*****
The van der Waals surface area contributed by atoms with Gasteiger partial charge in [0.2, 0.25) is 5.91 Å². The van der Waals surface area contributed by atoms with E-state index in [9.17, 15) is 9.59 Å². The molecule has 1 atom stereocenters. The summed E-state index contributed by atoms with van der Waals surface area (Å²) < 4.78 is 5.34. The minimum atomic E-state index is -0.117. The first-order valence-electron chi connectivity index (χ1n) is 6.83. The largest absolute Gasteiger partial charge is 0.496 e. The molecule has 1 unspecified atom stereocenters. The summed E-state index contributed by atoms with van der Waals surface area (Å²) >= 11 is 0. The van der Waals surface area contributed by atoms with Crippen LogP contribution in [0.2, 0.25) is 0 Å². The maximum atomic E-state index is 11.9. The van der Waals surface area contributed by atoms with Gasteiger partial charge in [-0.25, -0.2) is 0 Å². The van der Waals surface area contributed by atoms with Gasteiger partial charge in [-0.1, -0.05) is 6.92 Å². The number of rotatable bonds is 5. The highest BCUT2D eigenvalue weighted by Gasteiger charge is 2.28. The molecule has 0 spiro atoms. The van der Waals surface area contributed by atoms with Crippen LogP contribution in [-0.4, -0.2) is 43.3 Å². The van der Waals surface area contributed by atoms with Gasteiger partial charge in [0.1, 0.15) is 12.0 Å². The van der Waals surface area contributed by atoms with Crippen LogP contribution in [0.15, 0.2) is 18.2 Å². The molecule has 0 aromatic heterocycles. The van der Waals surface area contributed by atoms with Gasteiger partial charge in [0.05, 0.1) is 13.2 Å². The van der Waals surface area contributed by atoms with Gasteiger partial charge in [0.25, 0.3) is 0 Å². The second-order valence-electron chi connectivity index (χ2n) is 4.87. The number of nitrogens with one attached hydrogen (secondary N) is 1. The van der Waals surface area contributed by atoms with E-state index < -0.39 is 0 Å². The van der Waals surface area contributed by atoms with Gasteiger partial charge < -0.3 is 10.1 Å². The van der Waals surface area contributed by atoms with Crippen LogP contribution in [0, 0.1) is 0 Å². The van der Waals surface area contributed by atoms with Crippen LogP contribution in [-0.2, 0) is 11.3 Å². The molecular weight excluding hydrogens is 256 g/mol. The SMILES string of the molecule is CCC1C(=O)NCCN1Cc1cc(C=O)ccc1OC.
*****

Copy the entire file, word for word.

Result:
The van der Waals surface area contributed by atoms with Gasteiger partial charge in [0.2, 0.25) is 5.91 Å². The van der Waals surface area contributed by atoms with E-state index in [9.17, 15) is 9.59 Å². The molecule has 1 atom stereocenters. The summed E-state index contributed by atoms with van der Waals surface area (Å²) < 4.78 is 5.34. The minimum atomic E-state index is -0.117. The first-order valence-electron chi connectivity index (χ1n) is 6.83. The largest absolute Gasteiger partial charge is 0.496 e. The molecule has 1 unspecified atom stereocenters. The summed E-state index contributed by atoms with van der Waals surface area (Å²) >= 11 is 0. The van der Waals surface area contributed by atoms with Crippen LogP contribution in [0.2, 0.25) is 0 Å². The maximum atomic E-state index is 11.9. The van der Waals surface area contributed by atoms with Gasteiger partial charge in [-0.25, -0.2) is 0 Å². The van der Waals surface area contributed by atoms with Gasteiger partial charge in [-0.1, -0.05) is 6.92 Å². The number of rotatable bonds is 5. The highest BCUT2D eigenvalue weighted by Gasteiger charge is 2.28. The molecule has 0 spiro atoms. The van der Waals surface area contributed by atoms with Crippen LogP contribution in [-0.4, -0.2) is 43.3 Å². The van der Waals surface area contributed by atoms with Gasteiger partial charge in [0.1, 0.15) is 12.0 Å². The van der Waals surface area contributed by atoms with Crippen LogP contribution in [0.15, 0.2) is 18.2 Å². The molecule has 0 aromatic heterocycles. The van der Waals surface area contributed by atoms with Gasteiger partial charge in [0.05, 0.1) is 13.2 Å². The van der Waals surface area contributed by atoms with Gasteiger partial charge in [0.25, 0.3) is 0 Å². The second-order valence-electron chi connectivity index (χ2n) is 4.87. The number of nitrogens with one attached hydrogen (secondary N) is 1. The van der Waals surface area contributed by atoms with E-state index < -0.39 is 0 Å². The van der Waals surface area contributed by atoms with Gasteiger partial charge < -0.3 is 10.1 Å². The van der Waals surface area contributed by atoms with Crippen LogP contribution in [0, 0.1) is 0 Å². The van der Waals surface area contributed by atoms with Crippen LogP contribution in [-0.2, 0) is 11.3 Å². The molecular weight excluding hydrogens is 256 g/mol. The SMILES string of the molecule is CCC1C(=O)NCCN1Cc1cc(C=O)ccc1OC.